The video app TikTok is the great unknown among social media. At least for parents, as the current study "Children, Parents and Social Media 2019" by KB&B, the Hamburg-based specialist agency for children and family marketing, revealed. Children up to the age of 14 and their parents were asked about their social media use.
TikTok - the great unknown
The debate about TikTok on the issues of data and child protection is currently widespread, but this seems to meet with little response from parents. Only around 35 percent of the parents surveyed in the study are even aware of the app - the lowest figure compared to other social media: Facebook scores best with 94 percent, YouTube (89 percent) and Instagram (84 percent) are also almost universally known. Snapchat ranks well ahead of TikTok with an awareness of around 65 percent.
The lack of knowledge about TikTok also goes hand in hand with a shifted assessment of the possible risks. Parents' concerns revolve around the issue of money in particular: 28 percent of the parents surveyed are worried that their children might make unwanted in-app purchases. Inappropriate posts, especially by people who are not appropriate for the child's age, are mostly not a cause for concern - not even ten percent of the parents surveyed view this critically.
But the children are aware of this possible danger. Unlike their parents, they use the app and know the mechanisms and possible pitfalls. A good third of the 10 to 14 year olds feel unsafe: with regard to posts from strangers, inappropriate comments or messages and with regard to the fact that posts can be forwarded without the consent of the owners.
"The fact that the children actively use TikTok means that they can assess the risks much better than their parents," says Rolf Kosakowski, founder and CEO of KB&B.
Friends and influencers - but not parents
YouTube, Instagram, Snapchat and TikTok - these are the winners among the social media apps for 10 to 14-year-olds. Not only are they the most frequently used apps in comparison, but in the case of Snapchat and TikTok, children clearly outnumber their parents and use these apps more often than their parents. The children thus remain among themselves. Facebook is no longer relevant for children between the ages of ten and 14: only just under 16 percent say they use the social network.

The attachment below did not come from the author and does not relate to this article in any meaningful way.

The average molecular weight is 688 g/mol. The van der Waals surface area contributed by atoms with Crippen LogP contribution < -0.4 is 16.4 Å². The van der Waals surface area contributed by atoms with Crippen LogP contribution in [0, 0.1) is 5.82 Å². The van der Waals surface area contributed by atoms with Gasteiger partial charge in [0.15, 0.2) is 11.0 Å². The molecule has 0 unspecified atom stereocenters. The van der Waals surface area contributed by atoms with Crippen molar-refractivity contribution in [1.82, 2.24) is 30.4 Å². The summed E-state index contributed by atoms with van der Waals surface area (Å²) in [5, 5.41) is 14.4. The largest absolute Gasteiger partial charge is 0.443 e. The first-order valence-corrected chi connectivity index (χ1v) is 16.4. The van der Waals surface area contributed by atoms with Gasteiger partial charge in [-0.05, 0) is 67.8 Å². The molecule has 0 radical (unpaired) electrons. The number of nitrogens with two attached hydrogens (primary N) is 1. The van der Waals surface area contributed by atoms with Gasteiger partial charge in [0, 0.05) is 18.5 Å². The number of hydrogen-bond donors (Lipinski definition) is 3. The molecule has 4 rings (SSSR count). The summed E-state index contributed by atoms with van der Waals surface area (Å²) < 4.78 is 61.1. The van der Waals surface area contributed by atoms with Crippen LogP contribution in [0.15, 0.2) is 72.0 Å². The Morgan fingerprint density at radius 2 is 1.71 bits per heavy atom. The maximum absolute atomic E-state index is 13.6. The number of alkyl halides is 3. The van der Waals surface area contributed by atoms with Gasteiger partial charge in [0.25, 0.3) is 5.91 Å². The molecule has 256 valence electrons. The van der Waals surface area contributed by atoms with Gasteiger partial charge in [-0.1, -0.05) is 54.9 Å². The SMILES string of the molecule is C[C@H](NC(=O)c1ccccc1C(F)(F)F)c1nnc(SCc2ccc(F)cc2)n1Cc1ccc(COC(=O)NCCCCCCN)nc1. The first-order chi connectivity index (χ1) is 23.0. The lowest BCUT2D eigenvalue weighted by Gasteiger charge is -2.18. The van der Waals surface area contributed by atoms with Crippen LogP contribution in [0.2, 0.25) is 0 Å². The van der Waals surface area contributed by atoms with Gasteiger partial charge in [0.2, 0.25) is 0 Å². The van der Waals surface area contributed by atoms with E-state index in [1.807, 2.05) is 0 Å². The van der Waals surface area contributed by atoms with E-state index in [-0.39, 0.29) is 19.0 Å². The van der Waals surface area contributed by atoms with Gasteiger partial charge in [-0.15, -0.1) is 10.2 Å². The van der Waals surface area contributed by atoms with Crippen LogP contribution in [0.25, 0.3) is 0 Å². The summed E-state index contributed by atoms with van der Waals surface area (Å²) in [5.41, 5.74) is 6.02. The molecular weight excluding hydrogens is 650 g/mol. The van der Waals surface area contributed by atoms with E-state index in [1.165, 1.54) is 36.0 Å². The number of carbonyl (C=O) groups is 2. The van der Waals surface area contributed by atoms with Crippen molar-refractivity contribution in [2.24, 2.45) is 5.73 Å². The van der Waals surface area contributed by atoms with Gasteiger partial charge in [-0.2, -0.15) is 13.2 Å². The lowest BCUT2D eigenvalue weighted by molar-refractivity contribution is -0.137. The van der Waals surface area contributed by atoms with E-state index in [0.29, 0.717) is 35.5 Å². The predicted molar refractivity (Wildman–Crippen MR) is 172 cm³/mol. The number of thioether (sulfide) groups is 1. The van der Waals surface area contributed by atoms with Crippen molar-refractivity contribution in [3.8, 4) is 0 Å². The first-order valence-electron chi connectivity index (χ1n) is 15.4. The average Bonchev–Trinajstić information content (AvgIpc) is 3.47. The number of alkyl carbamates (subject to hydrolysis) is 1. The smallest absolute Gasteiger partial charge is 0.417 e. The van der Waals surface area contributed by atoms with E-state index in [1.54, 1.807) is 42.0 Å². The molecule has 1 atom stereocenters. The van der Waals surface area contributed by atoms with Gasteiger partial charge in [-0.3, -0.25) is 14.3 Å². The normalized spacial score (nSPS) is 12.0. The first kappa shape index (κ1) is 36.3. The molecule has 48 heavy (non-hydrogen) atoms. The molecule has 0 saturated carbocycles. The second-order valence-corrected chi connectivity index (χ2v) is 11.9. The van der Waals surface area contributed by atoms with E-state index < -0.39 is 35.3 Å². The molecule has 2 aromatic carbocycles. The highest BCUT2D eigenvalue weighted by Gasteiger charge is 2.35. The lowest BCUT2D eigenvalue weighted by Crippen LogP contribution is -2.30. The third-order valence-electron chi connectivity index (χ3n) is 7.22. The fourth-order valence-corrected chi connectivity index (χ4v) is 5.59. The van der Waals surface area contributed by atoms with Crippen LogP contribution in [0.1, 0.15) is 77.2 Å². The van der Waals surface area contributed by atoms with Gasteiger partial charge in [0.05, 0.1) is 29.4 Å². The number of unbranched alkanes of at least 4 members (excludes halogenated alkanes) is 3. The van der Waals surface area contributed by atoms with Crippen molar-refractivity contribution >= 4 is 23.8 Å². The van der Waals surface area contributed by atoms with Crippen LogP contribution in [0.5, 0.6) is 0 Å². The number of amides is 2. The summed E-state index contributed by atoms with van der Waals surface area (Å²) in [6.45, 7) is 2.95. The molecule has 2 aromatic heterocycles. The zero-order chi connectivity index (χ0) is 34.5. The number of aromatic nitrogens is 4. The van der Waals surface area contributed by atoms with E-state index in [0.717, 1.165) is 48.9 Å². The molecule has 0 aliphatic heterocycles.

The children use social media apps actively and exactly for what their actual purpose is: For 65 percent, interaction with friends dominates. In addition, the content of influencers (around 27 percent), celebrities (around 21 percent) and brands (a good 13 percent) are equally relevant for 10 to 14-year-olds. The decisive factor for whether children are interested in something or someone is the potential for identification: about half of the children surveyed said that they have contact with people who think and feel like them. And about one in four is also willing to reveal something about themselves in return for information from social media. This is good news for influencer marketing, which can continue to score points with the young target group with good content.
About the study:
The study was conducted with FACT, 425 children up to 14 years and 796 parents were interviewed in August 2019. FACT is a market research tool from KB&B, the specialist agency for children and family marketing, with which companies can conduct representative surveys of the target groups children, young people and families.
KB&B was founded in 1999 by Rolf Kosakowski and is one of the leading agencies for children's and family marketing in German-speaking countries. Its clients include DB Fernverkehr, Sony Music, Lufthansa, the Carlsen publishing house and SOS Kinderdorf e.V.